Family copes with Alzheimer’s disease

Rockford family describes their experiences with Alzheimer’s and the disease’s progression

Editor’s note: The following article is the first in a series of articles about James and Josephine Reiland, and their family’s experience with James Reiland’s Alzheimer’s disease.

James Reiland met Josephine LaMarca at Illinois Central railroad station in 1943.

Reiland, a handsome young man with dark hair and dark eyes, was part of the first generation of his family born in the United States. His father was from Germany, and James is a solid mix of German, Irish and English.

LaMarca was a slender young woman with dark hair and dark eyes, and appeared the traditional Italian beauty. She, too, was part of the first generation of her family born in the United States.

The two wed June 17, 1944, and later raised three daughters—Mary (Hilton), Linda (Olivotti) and Debi (Giesler)—and helped raise two nieces in their home in Rockford. James and Josephine now have five grandchildren.

Today, James Reiland, 84, a resident of River Bluff Nursing Home, is one of an estimated 4.5 million Americans suffering the effects of Alzheimer’s disease, the most common form of dementia. According to the Alzheimer’s Association, the disease “gradually destroys a person’s memory and ability to learn, reason, make judgments, communicate and carry out daily activities.” There currently is no cure for Alzheimer’s disease, and there is no known single cause for the disease. Scientists believe age, family history, genetics, head injuries, overall brain health, and heart and head conditions play important roles in the development of the disease.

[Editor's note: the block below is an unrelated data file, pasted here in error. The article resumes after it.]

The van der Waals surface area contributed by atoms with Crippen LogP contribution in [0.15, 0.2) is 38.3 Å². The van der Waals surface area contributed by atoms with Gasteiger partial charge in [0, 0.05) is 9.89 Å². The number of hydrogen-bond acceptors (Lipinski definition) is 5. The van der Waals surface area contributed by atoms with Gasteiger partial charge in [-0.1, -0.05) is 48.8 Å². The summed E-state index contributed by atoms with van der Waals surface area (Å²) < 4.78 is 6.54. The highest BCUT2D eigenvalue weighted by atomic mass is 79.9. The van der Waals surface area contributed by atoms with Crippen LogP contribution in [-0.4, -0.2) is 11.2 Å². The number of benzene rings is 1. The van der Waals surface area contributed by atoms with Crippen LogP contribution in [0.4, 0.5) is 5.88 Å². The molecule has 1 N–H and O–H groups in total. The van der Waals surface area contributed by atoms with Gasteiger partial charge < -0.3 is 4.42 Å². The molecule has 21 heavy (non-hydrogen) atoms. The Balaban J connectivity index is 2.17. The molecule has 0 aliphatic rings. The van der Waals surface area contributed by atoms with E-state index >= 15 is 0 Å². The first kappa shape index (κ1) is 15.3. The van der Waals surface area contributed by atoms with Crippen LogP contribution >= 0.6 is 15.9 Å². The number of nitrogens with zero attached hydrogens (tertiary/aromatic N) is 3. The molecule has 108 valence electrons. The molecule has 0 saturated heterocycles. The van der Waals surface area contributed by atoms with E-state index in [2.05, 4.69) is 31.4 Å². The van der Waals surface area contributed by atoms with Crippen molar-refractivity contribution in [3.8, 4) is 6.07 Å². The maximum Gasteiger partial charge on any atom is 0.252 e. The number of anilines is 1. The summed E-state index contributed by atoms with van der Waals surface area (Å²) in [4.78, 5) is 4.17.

According to the most recent Vital Statistics Report for Illinois from 2001, Alzheimer’s disease ranks No. 9 in the state among leading causes of death, claiming 2,161 lives that year. The majority of those deaths—1,257—were age 85 and older, 872 age 65-84, 31 age 45-64 and one age 25-44. In that same year, the disease claimed the lives of 59 individuals in Winnebago County, 48 of those from Rockford.

James and Joephine’s oldest daughter, Mary Hilton of Rockford, said of the disease: “With Alzheimer’s patients, it is no longer the person that you love. It’s a different person now. And that’s a hard thing to realize—that this is not the person you’ve had all these years. You can say things all you want, but that doesn’t mean they’re going to understand it or that it’s even going to penetrate. One time, you tell them they can’t do something, the next minute, it’s forgotten. And then maybe two days later they might remember it.